IEEE Transactions on Intelligent Vehicles
In the context of autonomous driving, where humans may need to take over in the event where the computer may issue a takeover request, a key step towards driving safety is the monitoring of the hands to ensure the driver is ready for such a request. This work, focuses on the first step of this process, which is to locate the hands. Such a system must work in real-time and under varying harsh lighting conditions. This article introduces a fast ConvNet approach, based on the work of original work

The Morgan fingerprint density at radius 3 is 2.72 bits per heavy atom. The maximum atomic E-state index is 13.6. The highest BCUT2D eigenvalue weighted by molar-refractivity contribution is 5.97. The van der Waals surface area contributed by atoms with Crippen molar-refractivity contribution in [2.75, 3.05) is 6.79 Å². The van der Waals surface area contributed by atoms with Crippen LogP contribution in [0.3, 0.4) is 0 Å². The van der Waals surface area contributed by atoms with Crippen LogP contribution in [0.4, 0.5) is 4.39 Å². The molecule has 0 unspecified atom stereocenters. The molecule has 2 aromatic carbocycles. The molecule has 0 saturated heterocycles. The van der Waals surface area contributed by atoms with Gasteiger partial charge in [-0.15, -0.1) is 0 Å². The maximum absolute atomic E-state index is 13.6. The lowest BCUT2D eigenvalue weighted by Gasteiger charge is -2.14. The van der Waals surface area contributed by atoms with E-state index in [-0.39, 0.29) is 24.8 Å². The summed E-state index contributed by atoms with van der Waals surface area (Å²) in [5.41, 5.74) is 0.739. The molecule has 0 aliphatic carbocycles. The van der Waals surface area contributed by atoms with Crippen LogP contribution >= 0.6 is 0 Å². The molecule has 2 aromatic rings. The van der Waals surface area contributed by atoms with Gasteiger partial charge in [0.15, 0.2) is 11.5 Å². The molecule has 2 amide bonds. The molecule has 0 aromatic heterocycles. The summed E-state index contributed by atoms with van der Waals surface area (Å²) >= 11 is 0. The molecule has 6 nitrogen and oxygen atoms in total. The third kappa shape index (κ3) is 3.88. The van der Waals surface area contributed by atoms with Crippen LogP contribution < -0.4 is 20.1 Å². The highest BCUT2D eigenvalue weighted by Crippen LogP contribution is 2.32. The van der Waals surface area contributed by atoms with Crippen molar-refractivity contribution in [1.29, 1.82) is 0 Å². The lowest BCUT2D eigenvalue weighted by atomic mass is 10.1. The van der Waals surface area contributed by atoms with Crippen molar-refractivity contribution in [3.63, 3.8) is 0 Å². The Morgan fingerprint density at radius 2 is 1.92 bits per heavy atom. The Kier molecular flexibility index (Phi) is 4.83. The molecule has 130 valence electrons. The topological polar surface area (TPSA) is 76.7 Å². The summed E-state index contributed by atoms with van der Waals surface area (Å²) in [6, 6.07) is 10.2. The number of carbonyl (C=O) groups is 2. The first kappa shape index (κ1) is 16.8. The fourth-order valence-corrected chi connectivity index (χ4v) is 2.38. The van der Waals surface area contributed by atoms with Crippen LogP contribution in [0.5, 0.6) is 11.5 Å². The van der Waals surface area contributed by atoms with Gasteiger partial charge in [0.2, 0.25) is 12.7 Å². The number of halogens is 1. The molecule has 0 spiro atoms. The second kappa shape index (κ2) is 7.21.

... of OpenPose by Cao, et al. for full body joint estimation. The network is modified with fewer parameters and retrained using our own day-time naturalistic autonomous driving dataset to estimate joint and affinity heatmaps for driver and passenger's wrist and elbows, for a total of 8 joint classes and part affinity fields between each wrist-elbow pair. The approach runs real-time on real-world data at 40 fps on multiple drivers and passengers. The system is extensively evaluated both quantitatively and qualitatively, showing at least 95% detection performance on joint localization and arm-angle estimation. Control of whole-body vibration (WBV) via a seat suspension in off-road vehicles is a challenging task due to the presence of severe external disturbances and parametric uncertainties. In this paper, a novel optimal robust (mixed H ∞ /H 2 ) controller is proposed to achieve enhanced vibration attenuation performance of seat suspensions considering the parametric uncertainties due to variations in driver mass and external disturbances encountered at the cabin floor including occasional shocks. A direct Lyapunov based LMI approach is employed to prove stability of the closed-loop system. In search of an optimal solution for the designed robust controller, a H ∞ disturbance attenuation performance together with the weighted H 2 norm for minimizing the mean disturbance rejection, are considered using the Chaos-enhanced Accelerated Particle Swarm Optimization (CAPSO). The optimization problem for the proposed controller is formulated to minimize the frequency-weighted vibration dose value (VDV) due to acceleration response at the seat, while constraining the relative displacement between the seat and the seat base. The effectiveness of the proposed controller is illustrated through comparisons with performance achieved through some of the reported other seat suspension robust controllers in addition to a passive suspension. Results show that the proposed optimal robust controller could provide substantial reductions in the frequency-weighted acceleration at the seat and the VDV, measures of the force applied to the driver due to terrain induced vibration and shock, while limiting the relative displacement between the seat and the seat base.